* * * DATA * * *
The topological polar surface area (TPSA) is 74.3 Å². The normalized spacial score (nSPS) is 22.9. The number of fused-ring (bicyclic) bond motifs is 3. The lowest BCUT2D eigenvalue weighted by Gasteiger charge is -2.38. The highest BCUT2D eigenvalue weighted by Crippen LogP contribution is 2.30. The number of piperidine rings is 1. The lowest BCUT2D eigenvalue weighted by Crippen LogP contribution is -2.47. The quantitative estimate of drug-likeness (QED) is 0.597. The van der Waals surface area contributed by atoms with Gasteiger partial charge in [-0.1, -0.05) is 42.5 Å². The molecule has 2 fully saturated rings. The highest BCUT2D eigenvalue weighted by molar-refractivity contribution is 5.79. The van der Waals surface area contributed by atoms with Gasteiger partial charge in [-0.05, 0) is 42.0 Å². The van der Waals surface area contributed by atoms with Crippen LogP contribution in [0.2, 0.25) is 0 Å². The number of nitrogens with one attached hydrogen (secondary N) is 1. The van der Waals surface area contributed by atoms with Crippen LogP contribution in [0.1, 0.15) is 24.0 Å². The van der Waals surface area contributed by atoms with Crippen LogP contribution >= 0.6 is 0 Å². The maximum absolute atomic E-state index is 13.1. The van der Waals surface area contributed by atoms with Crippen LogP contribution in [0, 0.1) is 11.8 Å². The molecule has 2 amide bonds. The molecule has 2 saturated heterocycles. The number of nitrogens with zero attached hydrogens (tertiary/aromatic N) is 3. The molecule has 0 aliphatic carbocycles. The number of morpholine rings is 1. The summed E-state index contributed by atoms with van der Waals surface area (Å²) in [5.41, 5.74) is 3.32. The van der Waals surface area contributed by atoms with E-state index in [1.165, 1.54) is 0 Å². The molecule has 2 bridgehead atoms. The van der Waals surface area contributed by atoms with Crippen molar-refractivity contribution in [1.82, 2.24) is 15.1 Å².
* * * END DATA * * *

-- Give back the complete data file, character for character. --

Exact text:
The topological polar surface area (TPSA) is 74.3 Å². The normalized spacial score (nSPS) is 22.9. The number of fused-ring (bicyclic) bond motifs is 3. The lowest BCUT2D eigenvalue weighted by Gasteiger charge is -2.38. The highest BCUT2D eigenvalue weighted by Crippen LogP contribution is 2.30. The number of piperidine rings is 1. The lowest BCUT2D eigenvalue weighted by Crippen LogP contribution is -2.47. The quantitative estimate of drug-likeness (QED) is 0.597. The van der Waals surface area contributed by atoms with Gasteiger partial charge in [-0.1, -0.05) is 42.5 Å². The molecule has 2 fully saturated rings. The highest BCUT2D eigenvalue weighted by molar-refractivity contribution is 5.79. The van der Waals surface area contributed by atoms with Gasteiger partial charge in [-0.05, 0) is 42.0 Å². The van der Waals surface area contributed by atoms with Crippen LogP contribution in [0.2, 0.25) is 0 Å². The number of nitrogens with one attached hydrogen (secondary N) is 1. The van der Waals surface area contributed by atoms with Crippen LogP contribution in [0.1, 0.15) is 24.0 Å². The van der Waals surface area contributed by atoms with Crippen LogP contribution >= 0.6 is 0 Å². The maximum absolute atomic E-state index is 13.1. The van der Waals surface area contributed by atoms with Crippen LogP contribution in [0, 0.1) is 11.8 Å². The molecule has 2 amide bonds. The molecule has 2 saturated heterocycles. The number of nitrogens with zero attached hydrogens (tertiary/aromatic N) is 3. The molecule has 0 aliphatic carbocycles. The number of morpholine rings is 1. The summed E-state index contributed by atoms with van der Waals surface area (Å²) in [5.41, 5.74) is 3.32. The van der Waals surface area contributed by atoms with E-state index in [1.165, 1.54) is 0 Å². The molecule has 2 bridgehead atoms. The van der Waals surface area contributed by atoms with Crippen molar-refractivity contribution in [1.82, 2.24) is 15.1 Å².